Personal mitigation is mainly about knowing and avoiding unnecessary risks. This includes an assessment of possible risks to personal/family health and to personal property.

In a flood plain, in areas of subsidence or landslides, home owners may not be aware of a property being exposed to a hazard until it strikes. However, specialists can be hired to conduct risk identification and assessment surveys. Purchase of insurance covering the most prominent identified risks is a common measure.
Personal Actions
Personal structural mitigation in earthquake prone areas includes installation of an Earthquake Valve to instantly shut off the natural gas supply to a property, seismic retrofits of property and the securing of items inside a building to enhance household seismic safety. The latter may include the mounting of furniture, refrigerators, water heaters and breakables to the walls, and the addition of cabinet latches.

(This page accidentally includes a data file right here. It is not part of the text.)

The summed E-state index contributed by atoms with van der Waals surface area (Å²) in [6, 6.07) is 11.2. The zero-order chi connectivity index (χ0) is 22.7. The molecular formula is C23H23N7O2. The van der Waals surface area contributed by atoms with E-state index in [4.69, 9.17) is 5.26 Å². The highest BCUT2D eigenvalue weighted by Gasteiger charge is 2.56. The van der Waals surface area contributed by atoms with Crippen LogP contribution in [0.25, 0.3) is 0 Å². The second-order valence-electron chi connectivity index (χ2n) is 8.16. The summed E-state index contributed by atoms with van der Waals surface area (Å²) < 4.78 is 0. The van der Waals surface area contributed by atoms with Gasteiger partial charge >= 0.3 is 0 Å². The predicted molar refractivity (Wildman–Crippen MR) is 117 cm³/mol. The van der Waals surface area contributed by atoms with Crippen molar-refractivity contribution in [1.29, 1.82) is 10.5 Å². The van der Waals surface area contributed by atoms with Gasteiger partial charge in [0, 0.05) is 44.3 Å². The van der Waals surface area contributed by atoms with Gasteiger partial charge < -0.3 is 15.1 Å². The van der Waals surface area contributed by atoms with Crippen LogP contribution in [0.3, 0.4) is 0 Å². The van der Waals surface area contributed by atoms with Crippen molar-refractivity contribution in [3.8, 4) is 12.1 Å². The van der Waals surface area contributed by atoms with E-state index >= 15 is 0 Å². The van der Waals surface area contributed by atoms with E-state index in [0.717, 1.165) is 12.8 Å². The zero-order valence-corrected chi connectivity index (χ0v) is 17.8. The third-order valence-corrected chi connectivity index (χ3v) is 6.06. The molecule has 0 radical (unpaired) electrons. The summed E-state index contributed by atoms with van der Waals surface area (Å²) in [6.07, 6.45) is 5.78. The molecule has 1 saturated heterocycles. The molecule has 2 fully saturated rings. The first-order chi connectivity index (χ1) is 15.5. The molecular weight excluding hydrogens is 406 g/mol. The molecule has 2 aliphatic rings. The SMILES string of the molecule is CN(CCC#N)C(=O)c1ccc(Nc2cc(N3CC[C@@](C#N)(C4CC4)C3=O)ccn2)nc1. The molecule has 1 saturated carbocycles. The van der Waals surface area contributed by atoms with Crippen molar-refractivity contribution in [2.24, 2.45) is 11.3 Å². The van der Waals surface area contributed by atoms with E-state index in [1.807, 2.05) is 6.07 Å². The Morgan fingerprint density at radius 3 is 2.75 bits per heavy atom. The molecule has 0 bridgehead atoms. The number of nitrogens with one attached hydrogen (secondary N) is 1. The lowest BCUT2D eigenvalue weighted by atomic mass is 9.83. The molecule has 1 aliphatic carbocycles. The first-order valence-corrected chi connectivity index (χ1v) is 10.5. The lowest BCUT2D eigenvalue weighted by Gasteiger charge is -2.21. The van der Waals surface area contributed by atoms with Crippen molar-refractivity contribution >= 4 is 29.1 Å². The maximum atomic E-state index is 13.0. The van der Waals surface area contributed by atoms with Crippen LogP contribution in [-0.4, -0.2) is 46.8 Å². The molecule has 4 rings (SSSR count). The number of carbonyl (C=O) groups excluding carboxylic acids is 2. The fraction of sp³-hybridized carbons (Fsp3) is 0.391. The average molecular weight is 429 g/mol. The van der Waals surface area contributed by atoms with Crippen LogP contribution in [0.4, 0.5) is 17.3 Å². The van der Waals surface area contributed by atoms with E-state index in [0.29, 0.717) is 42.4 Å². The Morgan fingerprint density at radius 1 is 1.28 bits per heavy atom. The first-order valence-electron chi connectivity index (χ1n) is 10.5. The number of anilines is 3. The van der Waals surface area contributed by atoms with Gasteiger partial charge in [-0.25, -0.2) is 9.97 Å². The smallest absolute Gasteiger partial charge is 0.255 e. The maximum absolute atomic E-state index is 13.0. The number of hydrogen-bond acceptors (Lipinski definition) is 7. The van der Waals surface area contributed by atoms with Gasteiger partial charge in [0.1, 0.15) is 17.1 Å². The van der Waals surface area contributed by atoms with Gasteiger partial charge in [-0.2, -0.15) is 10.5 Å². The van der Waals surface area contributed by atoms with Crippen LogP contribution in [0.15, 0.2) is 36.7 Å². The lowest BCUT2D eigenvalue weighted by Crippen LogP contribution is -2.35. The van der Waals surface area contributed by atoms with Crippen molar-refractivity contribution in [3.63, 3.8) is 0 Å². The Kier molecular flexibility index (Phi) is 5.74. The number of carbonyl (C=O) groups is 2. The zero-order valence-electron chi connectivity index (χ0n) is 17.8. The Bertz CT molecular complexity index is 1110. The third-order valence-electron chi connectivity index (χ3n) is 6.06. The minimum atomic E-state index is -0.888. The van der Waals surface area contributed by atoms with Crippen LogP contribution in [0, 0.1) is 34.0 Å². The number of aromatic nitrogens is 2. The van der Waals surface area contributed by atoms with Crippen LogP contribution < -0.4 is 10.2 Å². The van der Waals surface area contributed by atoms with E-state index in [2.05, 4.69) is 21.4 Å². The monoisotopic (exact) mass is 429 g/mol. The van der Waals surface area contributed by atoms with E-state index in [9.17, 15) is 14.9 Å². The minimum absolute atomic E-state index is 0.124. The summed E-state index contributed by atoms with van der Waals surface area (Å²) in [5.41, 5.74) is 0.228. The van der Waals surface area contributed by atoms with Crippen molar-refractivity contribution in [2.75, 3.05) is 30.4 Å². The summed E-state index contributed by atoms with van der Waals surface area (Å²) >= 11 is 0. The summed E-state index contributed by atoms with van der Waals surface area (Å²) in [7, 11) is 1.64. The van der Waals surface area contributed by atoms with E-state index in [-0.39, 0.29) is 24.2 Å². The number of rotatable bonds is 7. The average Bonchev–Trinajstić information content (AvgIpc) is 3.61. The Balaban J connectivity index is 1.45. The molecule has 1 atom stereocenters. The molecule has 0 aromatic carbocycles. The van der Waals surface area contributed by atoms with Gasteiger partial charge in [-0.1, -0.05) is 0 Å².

In flood prone areas houses can be built on poles/stilts, as in much of southern Asia. In areas prone to prolonged electricity black-outs installation of a generator would be an example of an optimal structural mitigation measure. The construction of storm cellars and fallout shelters are further examples of personal mitigative actions.
Sandbags Keeping Water Away
Structural & Non-Structural Mitigation
Mitigation involves structural and non-structural measures taken to limit the impact of disasters. Structural mitigation are actions that change the characteristics of a building or its surrounding, examples include shelters, window shutters, clearing forest around the house. Non-structural mitigation on personal level mainly takes the form of insurance or simply moving house to a safer area.